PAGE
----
September 7, 2017

Can mHealth improve primary care for alcohol use disorders?

Dr. Joe Glass (center) with Research Support Specialist Eric Goemer and Research Associate Amy Lee, MPH.

Dr. Joe Glass wants to make treatment more comfortable for patients and providers—possibly with digital tools

A career turning point for one of our region's newest health researchers came when he was counseling veterans in Michigan. Joe Glass, PhD, MSW, is now an assistant investigator with Kaiser Permanente Washington Health Research Institute (KPWHRI). In the mid-2000s, though, he was working as a social worker and didn't expect to go into research.

"My supervisor at Ann Arbor Veterans Administration health system was Dr. Stephen Chermack, an addictions researcher," says Dr. Glass. "I had programming skills because I had done IT work, so he pulled me into helping with his projects." Inspired by the challenge, Dr. Glass went on to earn a PhD in social work from Washington University in St. Louis and after a few years on the faculty of the University of Wisconsin-Madison, KPWHRI enticed him to join its behavioral health group.

Dr. Glass has just been awarded a five-year, $960,000 career-development grant from the National Institute of Alcohol Abuse and Alcoholism. He will conduct a pilot study on using mobile health (mHealth) tools such as smartphone apps to help people with alcohol use disorders get accessible, effective treatment in primary care. Dr. Glass and his research team will develop and test a clinical workflow at selected Kaiser Permanente Washington sites as the foundation for a larger study on the impact of mHealth on care and outcomes for people with alcohol use disorders.

The grant also supports Dr. Glass in developing an independent research program. To add to his skills in quantitative data collection and analysis, he will be mentored by senior scientists in gathering and interpreting qualitative data, such as information from patient and provider interviews. He will learn to lead pragmatic trials in close partnership with clinical teams, so the results reflect real-world care for a diverse population. Kaiser Permanente Washington is currently integrating behavioral health, including alcohol and substance use screening, into primary care. Much of Dr. Glass' research takes place in this clinical context.

Dr. Glass' clinical experience gives him a unique perspective for his career development project. "When I was a social worker," he says, "I used technology, like care-management software, to stay aware of patients' status and who I needed to reach out to. But the tools weren't easy to use." This first-hand knowledge about digital clinical tools informed his study strategy. "A focus of my project," he says, "is learning how to create workflows that help primary care teams support patients in using evidence-based mHealth tools in a way that provides more benefit than burden."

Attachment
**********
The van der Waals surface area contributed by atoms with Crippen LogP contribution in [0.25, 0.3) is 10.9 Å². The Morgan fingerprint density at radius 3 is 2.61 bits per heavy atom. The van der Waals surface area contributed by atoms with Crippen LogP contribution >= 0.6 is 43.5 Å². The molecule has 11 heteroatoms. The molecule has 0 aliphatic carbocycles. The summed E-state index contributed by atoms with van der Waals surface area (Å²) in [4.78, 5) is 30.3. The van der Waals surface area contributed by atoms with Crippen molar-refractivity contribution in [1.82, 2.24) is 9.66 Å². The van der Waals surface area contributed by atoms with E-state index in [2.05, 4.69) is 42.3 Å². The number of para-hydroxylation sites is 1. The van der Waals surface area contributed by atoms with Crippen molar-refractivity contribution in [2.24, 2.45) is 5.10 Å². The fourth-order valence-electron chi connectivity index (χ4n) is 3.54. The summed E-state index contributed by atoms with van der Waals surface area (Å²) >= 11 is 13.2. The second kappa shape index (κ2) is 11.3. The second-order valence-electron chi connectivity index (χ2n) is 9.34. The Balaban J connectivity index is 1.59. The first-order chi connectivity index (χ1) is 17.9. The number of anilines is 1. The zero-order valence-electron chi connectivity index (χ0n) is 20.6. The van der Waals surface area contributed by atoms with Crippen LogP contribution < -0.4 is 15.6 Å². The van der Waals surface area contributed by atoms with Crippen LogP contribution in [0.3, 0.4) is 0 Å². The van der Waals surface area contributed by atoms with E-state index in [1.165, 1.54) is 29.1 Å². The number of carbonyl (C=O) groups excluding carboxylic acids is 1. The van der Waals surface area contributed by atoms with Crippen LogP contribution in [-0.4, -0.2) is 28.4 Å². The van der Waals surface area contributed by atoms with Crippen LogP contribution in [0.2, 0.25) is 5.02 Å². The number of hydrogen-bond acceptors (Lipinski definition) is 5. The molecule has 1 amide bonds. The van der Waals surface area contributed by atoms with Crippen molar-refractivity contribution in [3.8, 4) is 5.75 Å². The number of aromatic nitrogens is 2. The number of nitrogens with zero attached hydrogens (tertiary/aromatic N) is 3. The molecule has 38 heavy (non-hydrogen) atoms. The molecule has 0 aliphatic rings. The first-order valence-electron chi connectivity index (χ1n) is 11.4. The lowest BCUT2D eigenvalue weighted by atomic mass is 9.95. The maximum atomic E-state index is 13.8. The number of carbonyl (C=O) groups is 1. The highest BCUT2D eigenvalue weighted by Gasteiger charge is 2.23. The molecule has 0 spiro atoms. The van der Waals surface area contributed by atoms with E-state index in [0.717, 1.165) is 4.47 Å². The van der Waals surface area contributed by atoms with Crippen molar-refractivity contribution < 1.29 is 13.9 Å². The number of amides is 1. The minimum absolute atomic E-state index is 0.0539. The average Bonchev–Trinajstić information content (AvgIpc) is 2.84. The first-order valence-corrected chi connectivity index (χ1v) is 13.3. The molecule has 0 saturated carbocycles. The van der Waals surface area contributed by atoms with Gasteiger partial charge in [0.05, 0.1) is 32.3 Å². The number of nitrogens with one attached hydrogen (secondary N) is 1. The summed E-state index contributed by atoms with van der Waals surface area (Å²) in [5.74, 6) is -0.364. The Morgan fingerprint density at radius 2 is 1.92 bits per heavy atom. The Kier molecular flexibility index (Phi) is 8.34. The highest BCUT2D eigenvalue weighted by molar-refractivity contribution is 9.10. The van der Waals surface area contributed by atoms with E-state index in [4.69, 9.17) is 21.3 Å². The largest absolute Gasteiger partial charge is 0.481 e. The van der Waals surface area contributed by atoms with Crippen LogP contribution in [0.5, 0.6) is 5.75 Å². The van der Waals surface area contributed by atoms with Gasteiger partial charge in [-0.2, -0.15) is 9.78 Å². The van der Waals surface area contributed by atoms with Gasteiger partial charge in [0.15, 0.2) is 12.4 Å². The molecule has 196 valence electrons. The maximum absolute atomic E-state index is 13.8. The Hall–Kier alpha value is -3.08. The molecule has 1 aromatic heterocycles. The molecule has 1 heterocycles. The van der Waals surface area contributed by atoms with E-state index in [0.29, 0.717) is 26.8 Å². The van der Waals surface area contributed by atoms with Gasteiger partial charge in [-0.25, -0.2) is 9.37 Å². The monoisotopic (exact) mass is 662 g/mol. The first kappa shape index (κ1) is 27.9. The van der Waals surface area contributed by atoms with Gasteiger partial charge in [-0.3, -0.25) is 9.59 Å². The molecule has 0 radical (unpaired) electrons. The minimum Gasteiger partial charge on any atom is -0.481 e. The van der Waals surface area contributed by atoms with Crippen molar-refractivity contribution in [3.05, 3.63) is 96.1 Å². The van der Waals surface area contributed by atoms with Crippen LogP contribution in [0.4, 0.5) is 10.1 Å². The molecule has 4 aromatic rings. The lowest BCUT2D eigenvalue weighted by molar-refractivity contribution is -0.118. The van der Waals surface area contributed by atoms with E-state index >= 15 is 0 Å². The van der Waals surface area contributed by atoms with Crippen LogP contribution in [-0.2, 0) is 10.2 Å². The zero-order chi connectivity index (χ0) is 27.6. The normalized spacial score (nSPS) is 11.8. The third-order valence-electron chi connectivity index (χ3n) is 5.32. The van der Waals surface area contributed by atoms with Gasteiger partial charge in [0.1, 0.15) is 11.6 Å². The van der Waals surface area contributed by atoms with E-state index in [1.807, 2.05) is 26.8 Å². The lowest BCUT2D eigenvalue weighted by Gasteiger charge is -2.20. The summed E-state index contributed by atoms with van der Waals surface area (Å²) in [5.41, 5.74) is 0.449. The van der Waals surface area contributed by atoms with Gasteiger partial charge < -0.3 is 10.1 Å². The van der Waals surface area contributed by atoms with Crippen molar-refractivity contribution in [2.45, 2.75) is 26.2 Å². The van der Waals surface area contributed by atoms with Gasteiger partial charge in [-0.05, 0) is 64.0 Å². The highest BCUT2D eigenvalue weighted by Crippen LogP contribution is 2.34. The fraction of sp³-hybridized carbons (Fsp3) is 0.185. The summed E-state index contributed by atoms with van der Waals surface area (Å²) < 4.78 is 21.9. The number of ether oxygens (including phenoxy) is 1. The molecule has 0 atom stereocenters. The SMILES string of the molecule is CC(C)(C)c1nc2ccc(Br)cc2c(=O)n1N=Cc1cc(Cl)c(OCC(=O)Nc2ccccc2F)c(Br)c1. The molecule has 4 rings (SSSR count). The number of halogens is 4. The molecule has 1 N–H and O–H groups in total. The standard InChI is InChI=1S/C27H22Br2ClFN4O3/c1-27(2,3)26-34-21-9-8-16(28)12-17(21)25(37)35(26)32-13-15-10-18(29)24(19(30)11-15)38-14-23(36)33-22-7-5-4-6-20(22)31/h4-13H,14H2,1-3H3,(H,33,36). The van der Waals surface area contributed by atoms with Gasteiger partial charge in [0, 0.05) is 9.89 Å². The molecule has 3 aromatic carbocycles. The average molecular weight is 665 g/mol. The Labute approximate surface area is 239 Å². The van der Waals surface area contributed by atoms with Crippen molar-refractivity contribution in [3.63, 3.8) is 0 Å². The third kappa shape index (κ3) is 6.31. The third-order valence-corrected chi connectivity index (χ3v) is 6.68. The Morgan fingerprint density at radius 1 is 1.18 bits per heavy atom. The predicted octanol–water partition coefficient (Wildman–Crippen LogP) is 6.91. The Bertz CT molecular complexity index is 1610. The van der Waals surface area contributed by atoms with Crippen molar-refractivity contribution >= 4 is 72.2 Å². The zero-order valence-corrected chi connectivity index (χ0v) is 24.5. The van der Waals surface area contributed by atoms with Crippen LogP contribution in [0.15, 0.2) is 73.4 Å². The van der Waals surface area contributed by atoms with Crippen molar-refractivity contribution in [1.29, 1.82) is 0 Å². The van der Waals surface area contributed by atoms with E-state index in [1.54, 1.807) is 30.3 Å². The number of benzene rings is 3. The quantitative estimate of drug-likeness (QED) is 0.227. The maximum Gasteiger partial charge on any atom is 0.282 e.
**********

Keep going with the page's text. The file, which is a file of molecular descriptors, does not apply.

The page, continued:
On the patient side, Dr. Glass says, "We have evidence that mHealth can work for people with addictions, but we need to learn from primary care patients how mHealth tools might help them address substance use, what motivates them to use these tools or stop, and how they feel about being offered them by their care team." The project will explore how access to technology can address other behavioral health conditions, and will learn from patients of different genders, races, and ethnicities how they may see value in using mHealth tools.

The ultimate goal: Addressing stigma and disparities

Since his work in Ann Arbor, Dr. Glass has stayed connected to veterans’ health. He is affiliated with the VA Puget Sound Health Care System, collaborating with KPWHRI Affiliate Researcher Emily Williams, PhD, MPH, and two other VA researchers, John Blosnich, PhD, MPH, and Keren Lehavot, PhD. The team submitted a grant proposal to study alcohol use in transgender veterans. Exploratory studies suggest high alcohol use in this population but have not used rigorous methods to recruit participants. Two recent studies by the researchers using Centers for Disease Control and Prevention (CDC) data, one of which is published, support the need for larger health system studies to understand how individual, health system, and community factors affect alcohol use in sexual and gender minority populations.

Dr. Glass' overall research plan goes beyond mHealth and specific populations. "My long-term goal," he says, "is making sure all patients get health care in which stigma and socioeconomic factors don't affect the treatment and care they are offered and that they are willing to accept."


by Chris Tachibana


Dr. Glass' KPWHRI mentors for his career development award are Senior Investigator Kathy Bradley, MD, MPH, Senior Investigator and Director of Research, Faculty & Development, Jennifer McClure, PhD, and Senior Investigator Greg Simon, MD, MPH.